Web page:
GSSAThe 1820 Settler Correspondence
 as preserved in the National Archives, Kew
 and edited by Sue Mackay

1820 Settler Correspondence before emigration

ALL the 1819 correspondence from CO48/41 through CO48/46 has been transcribed whether or not the writers emigrated to the Cape. Those written by people who did become settlers, as listed in "The Settler Handbook" by M.D. Nash (Chameleon Press 1987), are labelled 1820 Settler and the names of actual settlers in the text appear in red.

GORRINGE, Thomas

(see also Edward FRANKS correspondence)

National Archives, Kew CO48/43, 261

Brighton

March 3 1819

Sir,

I was referr'd to you for information respecting the encouragement given to settlers on the Cape, on what terms the land is granted, the extent of choice, how near to cape Town, if any expence of the survey, if agricultural implements are given as they were in Canada, if the passage is granted – if not what the expence for a family with six children & the necessary luggage, what quantity of land granted to person taking out capital of £500, what for a capital £1000, what for £2000, if any natives granted as servants, if timber granted as by the Dutch for buildings. I hope the importance of the concern will be an apology for my asking so many questions. An early answer will be very highly esteemed by, Sir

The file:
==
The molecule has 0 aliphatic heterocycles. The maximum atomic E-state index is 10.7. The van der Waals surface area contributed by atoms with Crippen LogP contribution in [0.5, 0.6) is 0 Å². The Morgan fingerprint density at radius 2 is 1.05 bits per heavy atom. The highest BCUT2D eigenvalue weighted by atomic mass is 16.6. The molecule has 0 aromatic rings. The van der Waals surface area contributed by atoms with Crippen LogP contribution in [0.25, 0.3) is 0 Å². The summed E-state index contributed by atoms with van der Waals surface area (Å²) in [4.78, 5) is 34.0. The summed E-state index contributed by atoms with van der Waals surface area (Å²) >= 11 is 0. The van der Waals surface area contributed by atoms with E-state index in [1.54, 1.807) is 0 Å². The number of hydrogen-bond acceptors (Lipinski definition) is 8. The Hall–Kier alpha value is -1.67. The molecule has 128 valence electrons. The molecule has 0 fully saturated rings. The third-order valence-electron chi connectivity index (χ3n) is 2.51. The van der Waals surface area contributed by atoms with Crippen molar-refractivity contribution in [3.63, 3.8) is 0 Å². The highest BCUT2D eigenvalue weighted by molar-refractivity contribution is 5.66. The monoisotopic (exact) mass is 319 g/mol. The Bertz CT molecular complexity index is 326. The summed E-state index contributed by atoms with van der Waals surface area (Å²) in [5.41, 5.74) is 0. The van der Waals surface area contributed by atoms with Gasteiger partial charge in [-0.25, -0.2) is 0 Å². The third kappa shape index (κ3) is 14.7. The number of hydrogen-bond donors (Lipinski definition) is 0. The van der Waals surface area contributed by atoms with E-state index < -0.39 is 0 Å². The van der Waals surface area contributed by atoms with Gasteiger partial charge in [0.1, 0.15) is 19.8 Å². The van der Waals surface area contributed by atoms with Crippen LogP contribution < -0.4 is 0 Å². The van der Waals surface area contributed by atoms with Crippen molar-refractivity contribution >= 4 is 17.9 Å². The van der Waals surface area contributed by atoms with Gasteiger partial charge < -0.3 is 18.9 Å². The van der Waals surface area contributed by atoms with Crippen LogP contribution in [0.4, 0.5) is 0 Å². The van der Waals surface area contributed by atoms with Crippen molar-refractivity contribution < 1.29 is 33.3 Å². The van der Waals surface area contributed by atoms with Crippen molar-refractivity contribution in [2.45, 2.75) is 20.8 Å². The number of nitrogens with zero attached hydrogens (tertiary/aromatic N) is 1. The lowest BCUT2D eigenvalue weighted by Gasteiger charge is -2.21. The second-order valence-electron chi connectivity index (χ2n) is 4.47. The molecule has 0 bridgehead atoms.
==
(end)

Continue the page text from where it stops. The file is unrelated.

Yr very hble svt

Thos. F. GORRINGE

Address Mr. GORRINGE, Surgeon, Carlton Colonnade, Brighton, Sussex

 

article_separator

 

National Archives, Kew CO48/43, 263

No.1 Carlton Colonnade

Brighton

April 17 1819

Sir,